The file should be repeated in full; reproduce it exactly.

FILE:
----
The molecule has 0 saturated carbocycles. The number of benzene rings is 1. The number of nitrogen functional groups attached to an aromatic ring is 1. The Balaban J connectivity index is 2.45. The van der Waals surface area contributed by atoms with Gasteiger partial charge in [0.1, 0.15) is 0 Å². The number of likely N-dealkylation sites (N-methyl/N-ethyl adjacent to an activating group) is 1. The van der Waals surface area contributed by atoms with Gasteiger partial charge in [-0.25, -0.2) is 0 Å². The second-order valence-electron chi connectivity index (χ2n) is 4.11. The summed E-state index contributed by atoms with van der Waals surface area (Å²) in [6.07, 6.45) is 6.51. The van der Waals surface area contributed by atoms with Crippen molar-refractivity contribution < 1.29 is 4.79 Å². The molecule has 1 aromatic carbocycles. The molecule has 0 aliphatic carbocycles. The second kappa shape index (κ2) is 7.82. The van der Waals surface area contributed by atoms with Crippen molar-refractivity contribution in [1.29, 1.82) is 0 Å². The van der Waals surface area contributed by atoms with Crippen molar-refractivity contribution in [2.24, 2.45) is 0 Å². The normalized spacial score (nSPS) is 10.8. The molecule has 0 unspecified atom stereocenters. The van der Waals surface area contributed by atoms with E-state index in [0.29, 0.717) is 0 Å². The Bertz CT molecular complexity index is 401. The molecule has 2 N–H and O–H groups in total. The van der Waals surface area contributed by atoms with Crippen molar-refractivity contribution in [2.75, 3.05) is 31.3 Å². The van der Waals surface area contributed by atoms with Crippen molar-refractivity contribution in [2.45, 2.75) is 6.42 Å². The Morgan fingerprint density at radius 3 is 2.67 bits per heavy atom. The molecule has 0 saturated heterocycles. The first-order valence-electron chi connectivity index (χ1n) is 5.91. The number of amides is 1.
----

The molecule has 0 saturated carbocycles. The number of benzene rings is 1. The number of nitrogen functional groups attached to an aromatic ring is 1. The Balaban J connectivity index is 2.45. The van der Waals surface area contributed by atoms with Gasteiger partial charge in [0.1, 0.15) is 0 Å². The number of likely N-dealkylation sites (N-methyl/N-ethyl adjacent to an activating group) is 1. The van der Waals surface area contributed by atoms with Gasteiger partial charge in [-0.25, -0.2) is 0 Å². The second-order valence-electron chi connectivity index (χ2n) is 4.11. The summed E-state index contributed by atoms with van der Waals surface area (Å²) in [6.07, 6.45) is 6.51. The van der Waals surface area contributed by atoms with Crippen molar-refractivity contribution < 1.29 is 4.79 Å². The molecule has 1 aromatic carbocycles. The molecule has 0 aliphatic carbocycles. The second kappa shape index (κ2) is 7.82. The van der Waals surface area contributed by atoms with Crippen molar-refractivity contribution in [1.29, 1.82) is 0 Å². The van der Waals surface area contributed by atoms with Crippen molar-refractivity contribution in [2.24, 2.45) is 0 Å². The normalized spacial score (nSPS) is 10.8. The molecule has 0 unspecified atom stereocenters. The van der Waals surface area contributed by atoms with E-state index in [0.29, 0.717) is 0 Å². The Bertz CT molecular complexity index is 401. The molecule has 2 N–H and O–H groups in total. The van der Waals surface area contributed by atoms with Crippen molar-refractivity contribution in [2.75, 3.05) is 31.3 Å². The van der Waals surface area contributed by atoms with Crippen molar-refractivity contribution in [2.45, 2.75) is 6.42 Å². The Morgan fingerprint density at radius 3 is 2.67 bits per heavy atom. The molecule has 0 saturated heterocycles. The first-order valence-electron chi connectivity index (χ1n) is 5.91. The number of amides is 1.